The 7 Best Second Quests
- June 19, 2009 00:00 AM PST
When your reward for beating a great game is getting a whole new adventure, you've hit video game paydirt. Here are 7 great games with awesome second quests!
It's tough enough to find a game with one long, fulfilling quest. When a title surprises you with an entire new adventure after you finish the first, it's icing on an already delicious cake. Here are 7 games so nice you'll play through them twice!
7- Super Mario Bros' Second Quest
Any gamer who grew up in the 80s can tell you that beating Super Mario Bros. is no easy feat--particularly when it comes to the controller-crushing eighth world. For the truly masochistic, the game had a special treat in store. Upon defeating King Koopa and (finally) finding Princess Toadstool, our mustachioed hero is offered a new quest, wherein the pushover Goombas are replaced with significantly tougher Buzzy Beetles and Koopa Troopas no longer brainless walk off of ledges to their deaths. The difficulty of these newer stages were rarely surpassed in the Super Mario series, with the exception of the longtime Japan-exclusive sequel, Super Mario Bros.: The Lost Levels.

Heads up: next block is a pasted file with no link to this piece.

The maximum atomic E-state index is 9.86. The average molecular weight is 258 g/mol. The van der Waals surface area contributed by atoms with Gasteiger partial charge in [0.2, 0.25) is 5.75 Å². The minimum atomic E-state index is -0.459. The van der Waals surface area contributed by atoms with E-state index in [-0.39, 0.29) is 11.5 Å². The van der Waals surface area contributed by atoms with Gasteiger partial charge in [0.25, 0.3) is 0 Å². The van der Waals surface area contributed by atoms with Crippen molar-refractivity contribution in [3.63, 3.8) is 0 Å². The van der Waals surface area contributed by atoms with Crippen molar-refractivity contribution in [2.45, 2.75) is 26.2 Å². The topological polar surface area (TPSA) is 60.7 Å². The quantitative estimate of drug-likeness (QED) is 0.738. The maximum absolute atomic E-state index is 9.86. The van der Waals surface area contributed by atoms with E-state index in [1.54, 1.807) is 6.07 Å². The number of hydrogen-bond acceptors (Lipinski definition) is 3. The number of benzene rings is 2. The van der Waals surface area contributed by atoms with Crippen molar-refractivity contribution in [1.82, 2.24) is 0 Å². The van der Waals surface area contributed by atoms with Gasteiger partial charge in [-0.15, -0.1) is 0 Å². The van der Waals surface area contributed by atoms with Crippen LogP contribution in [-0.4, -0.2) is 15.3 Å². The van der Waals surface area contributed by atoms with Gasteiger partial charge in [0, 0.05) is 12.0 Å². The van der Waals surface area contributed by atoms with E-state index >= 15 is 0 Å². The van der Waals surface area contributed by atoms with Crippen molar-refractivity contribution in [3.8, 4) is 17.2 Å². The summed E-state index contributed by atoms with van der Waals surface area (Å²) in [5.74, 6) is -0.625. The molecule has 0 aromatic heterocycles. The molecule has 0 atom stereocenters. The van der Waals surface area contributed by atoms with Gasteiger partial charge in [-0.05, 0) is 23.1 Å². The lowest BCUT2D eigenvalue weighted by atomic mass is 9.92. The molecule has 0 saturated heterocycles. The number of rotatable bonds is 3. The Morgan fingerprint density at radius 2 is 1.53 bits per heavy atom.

6- Lunar: Eternal Blue's Epilogue
Anyone who played Lunar: Eternal Blue on the Sega CD (or Eternal Blue Complete on the PlayStation) remembers the ending of the game was a downer, where Hiro loses Lucia. However, careful inspection of your save files after the credits reveals a new one--"Epilogue." If you load that file, you can play an additional eight hours of the game, where Hiro must find all the members of his party and launch a final assault on the Star Tower. You do battle with some of the toughest enemies in the game here (including an optional Doppleganger fight), climaxing in a solo duel against Star Dragon (defeating Star Dragon unlocks the game's true ending).
5- Punch-Out's Title Defense Mode
When the 13-character roster for the Wii's revival of Punch-Out was revealed, many gamers scoffed at the low number. Once they put down Mr. Sandman for the first time and picked up the World title, they learned that numbers can be deceiving. Whereas previous games ended with Mac atop the virtual boxing world, Punch-Out for Wii kept the fight going with its Title Defense Mode. Every one of the characters Little Mac waylaid on his championship journey was back with revenge on their minds, and new tricks up their sleeves. When you lose your title to a headgear-clad Glass Joe or a squirrel-assisted Bear Hugger, the difficulty of Title Defense mode and the creativity of developer Next Level Games becomes very apparent.